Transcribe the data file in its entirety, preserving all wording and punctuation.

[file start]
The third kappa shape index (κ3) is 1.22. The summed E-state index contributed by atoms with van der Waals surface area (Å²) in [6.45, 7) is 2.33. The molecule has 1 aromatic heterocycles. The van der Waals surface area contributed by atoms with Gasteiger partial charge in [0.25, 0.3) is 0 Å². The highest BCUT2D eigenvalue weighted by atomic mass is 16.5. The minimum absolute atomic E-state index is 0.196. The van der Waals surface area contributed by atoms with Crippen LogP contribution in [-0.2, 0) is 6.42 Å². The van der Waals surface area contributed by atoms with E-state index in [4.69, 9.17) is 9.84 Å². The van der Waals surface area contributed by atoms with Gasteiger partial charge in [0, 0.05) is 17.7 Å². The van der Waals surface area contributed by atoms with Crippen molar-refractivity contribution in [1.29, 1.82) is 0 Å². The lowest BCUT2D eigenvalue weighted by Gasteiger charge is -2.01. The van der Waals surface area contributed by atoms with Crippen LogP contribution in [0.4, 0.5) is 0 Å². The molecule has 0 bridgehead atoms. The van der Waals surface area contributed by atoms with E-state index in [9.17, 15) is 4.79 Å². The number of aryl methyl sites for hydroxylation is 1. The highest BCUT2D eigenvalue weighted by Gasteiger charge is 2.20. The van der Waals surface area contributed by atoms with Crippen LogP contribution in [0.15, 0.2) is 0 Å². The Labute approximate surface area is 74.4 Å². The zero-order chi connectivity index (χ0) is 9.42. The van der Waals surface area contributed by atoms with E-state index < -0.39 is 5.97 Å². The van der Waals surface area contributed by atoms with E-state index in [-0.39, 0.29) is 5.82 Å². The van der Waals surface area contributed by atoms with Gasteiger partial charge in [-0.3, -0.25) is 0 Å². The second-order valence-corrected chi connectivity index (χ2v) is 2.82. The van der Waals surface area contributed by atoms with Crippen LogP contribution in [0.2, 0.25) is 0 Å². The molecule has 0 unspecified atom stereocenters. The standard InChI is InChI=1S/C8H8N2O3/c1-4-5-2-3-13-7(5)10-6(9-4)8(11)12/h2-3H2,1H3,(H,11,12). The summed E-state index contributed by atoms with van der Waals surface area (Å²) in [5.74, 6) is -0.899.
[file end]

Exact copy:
The third kappa shape index (κ3) is 1.22. The summed E-state index contributed by atoms with van der Waals surface area (Å²) in [6.45, 7) is 2.33. The molecule has 1 aromatic heterocycles. The van der Waals surface area contributed by atoms with Gasteiger partial charge in [0.25, 0.3) is 0 Å². The highest BCUT2D eigenvalue weighted by atomic mass is 16.5. The minimum absolute atomic E-state index is 0.196. The van der Waals surface area contributed by atoms with Crippen LogP contribution in [-0.2, 0) is 6.42 Å². The van der Waals surface area contributed by atoms with E-state index in [4.69, 9.17) is 9.84 Å². The van der Waals surface area contributed by atoms with Gasteiger partial charge in [0, 0.05) is 17.7 Å². The van der Waals surface area contributed by atoms with Crippen molar-refractivity contribution in [1.29, 1.82) is 0 Å². The lowest BCUT2D eigenvalue weighted by Gasteiger charge is -2.01. The van der Waals surface area contributed by atoms with Crippen LogP contribution in [0.4, 0.5) is 0 Å². The molecule has 0 bridgehead atoms. The van der Waals surface area contributed by atoms with E-state index in [9.17, 15) is 4.79 Å². The number of aryl methyl sites for hydroxylation is 1. The highest BCUT2D eigenvalue weighted by Gasteiger charge is 2.20. The van der Waals surface area contributed by atoms with Crippen LogP contribution in [0.15, 0.2) is 0 Å². The Labute approximate surface area is 74.4 Å². The zero-order chi connectivity index (χ0) is 9.42. The van der Waals surface area contributed by atoms with E-state index < -0.39 is 5.97 Å². The van der Waals surface area contributed by atoms with E-state index in [-0.39, 0.29) is 5.82 Å². The van der Waals surface area contributed by atoms with Gasteiger partial charge in [-0.3, -0.25) is 0 Å². The second-order valence-corrected chi connectivity index (χ2v) is 2.82. The van der Waals surface area contributed by atoms with Crippen LogP contribution in [0.2, 0.25) is 0 Å². The molecule has 0 unspecified atom stereocenters. The standard InChI is InChI=1S/C8H8N2O3/c1-4-5-2-3-13-7(5)10-6(9-4)8(11)12/h2-3H2,1H3,(H,11,12). The summed E-state index contributed by atoms with van der Waals surface area (Å²) in [5.74, 6) is -0.899.